So many people will have experienced this I know 😞. TRIGGER WARNING - distressing


New member
Sep 22, 2023
I visited last weekend, my sister visited this weekend - and the care home have phoned to confirm what we really already knew.

Mum has “forgotten” how to walk and eat. They are finding a wheelchair for her and will assist her to eat, but it appears we really are on to final stage now. We knew it was coming, but it has hit me suddenly - she is going to die, and it maybe won’t be too long now.

I just don’t know what to do - if we visit Mum there is absolutely nothing of her left due to the Rispiradone she is on. She cannot have any conversation, watch TV, anything.

The care home have advised she may lose weight as her body “forgets” how to digest food. From online searches it seems she may eventually get a respiratory infection or similar which will signal the end.

It sounds horrible but for Mum’s sake we would rather than was sooner rather than later, she has absolutely no life any more. She is flat and disengaged this week because she cannot even make a decision whether she would like to visit the garden centre or not….


Registered User
Jan 3, 2024
i can only send you a hug. When there is no quality of life left , it is time to go. x


Registered User
Feb 27, 2018
At this final stage, many folks have written on here that they wished it would all be over sooner. You’re certainly not alone in that feeling. It’s natural that we don’t want our loved ones to suffer in the way that dementia forces on them.


Registered User
Apr 4, 2024
My mum has been basically totally immobile, double incontinent, non verbal and cognitive function, had god knows how many SALT assessments, can't eat or drink without help and encouragement, bi lateral pneumonia, uti's, ripped out 2 fully inflated foley catheters over lived her 8 yrs max life expectancy by another 4 yrs, and I still had to fight for them to agree she is actually in the end stage of dementia and register her for palliative care( under 12 months to live). From what you have described I think you have quite some time to go. They tend to force nutrition in the way of fortisip type drinks, to keep them going. Why, I do not know as its just putting off the inevitable and probably increasing their suffering ( definitely the people watching)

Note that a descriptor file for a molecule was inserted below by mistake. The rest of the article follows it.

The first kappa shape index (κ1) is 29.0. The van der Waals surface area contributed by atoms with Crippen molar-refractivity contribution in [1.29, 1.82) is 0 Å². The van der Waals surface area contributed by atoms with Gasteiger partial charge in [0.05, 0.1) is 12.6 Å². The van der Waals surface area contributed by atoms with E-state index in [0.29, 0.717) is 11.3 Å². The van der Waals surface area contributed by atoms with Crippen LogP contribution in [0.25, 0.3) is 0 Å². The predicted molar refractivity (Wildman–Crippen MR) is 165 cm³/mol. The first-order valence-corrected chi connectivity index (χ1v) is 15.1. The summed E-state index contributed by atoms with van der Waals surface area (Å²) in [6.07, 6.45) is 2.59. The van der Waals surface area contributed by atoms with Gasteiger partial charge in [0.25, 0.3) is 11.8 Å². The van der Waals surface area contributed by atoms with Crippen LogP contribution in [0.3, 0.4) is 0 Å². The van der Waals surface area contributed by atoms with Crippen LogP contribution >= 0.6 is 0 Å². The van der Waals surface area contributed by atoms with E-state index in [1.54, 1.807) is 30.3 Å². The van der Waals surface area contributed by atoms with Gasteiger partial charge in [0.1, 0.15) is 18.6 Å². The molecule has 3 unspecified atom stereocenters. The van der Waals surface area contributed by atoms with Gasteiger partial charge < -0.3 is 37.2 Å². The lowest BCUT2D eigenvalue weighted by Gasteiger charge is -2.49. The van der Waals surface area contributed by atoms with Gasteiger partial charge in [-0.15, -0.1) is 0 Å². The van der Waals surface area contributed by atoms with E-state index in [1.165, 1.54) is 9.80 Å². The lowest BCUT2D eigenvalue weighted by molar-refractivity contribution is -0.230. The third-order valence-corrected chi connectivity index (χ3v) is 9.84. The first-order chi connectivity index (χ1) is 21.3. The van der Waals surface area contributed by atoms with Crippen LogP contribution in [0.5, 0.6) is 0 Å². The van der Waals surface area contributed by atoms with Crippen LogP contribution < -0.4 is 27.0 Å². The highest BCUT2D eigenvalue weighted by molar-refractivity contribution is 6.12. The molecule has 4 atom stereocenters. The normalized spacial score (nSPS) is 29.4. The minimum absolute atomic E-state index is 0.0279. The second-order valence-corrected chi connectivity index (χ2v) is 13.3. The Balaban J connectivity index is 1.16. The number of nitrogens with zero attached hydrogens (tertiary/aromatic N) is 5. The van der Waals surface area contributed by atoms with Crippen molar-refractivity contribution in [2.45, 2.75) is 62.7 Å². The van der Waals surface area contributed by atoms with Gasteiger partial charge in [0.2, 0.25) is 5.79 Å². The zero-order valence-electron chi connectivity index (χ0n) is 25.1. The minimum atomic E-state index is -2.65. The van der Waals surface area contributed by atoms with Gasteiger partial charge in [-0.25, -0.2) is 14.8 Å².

Good luck, this part is horrible, wanting someone to die and feeling guilty. 😢


Registered User
Jan 25, 2023
My sympathies are with everyone going through this end stage of dementia. Please do not feel guilty about wishing for it to end. During the course of the last 3 years I've been told on 3 occasions that my mum was in the final stages, and each time I've thought 'thank goodness'. For all of this time, mum has been totally bedridden with severely contracted legs, doubly incontinent and has a severe deficit in her cognition. Poor mum has just laid in her bed for 3 years, unable to participate in any kind of enrichment activity. She barely eats and is also being kept alive with nutritional supplements - I've asked for these to be stopped but the care home and GP ignore my requests. The cynic in me can't help but think that this protocol is adopted so that the care home don't have to spend long periods of time trying to get mum to eat, and so that the GP is protected from litagation. I can't see how it can be of any benefit to my mum.


Registered User
Aug 5, 2022
Oh dear, this mirrors my mother's condition: spinal degeneration, non-united hip fracture, pain and bedsores, completely bed-bound, skeleton appearance, and declining cognition. I used to expect morning telephone calls from the hospital or nursing home that my mother had died, but I have moved beyond this expectation. We are now in what appears to be an eternal plateau state.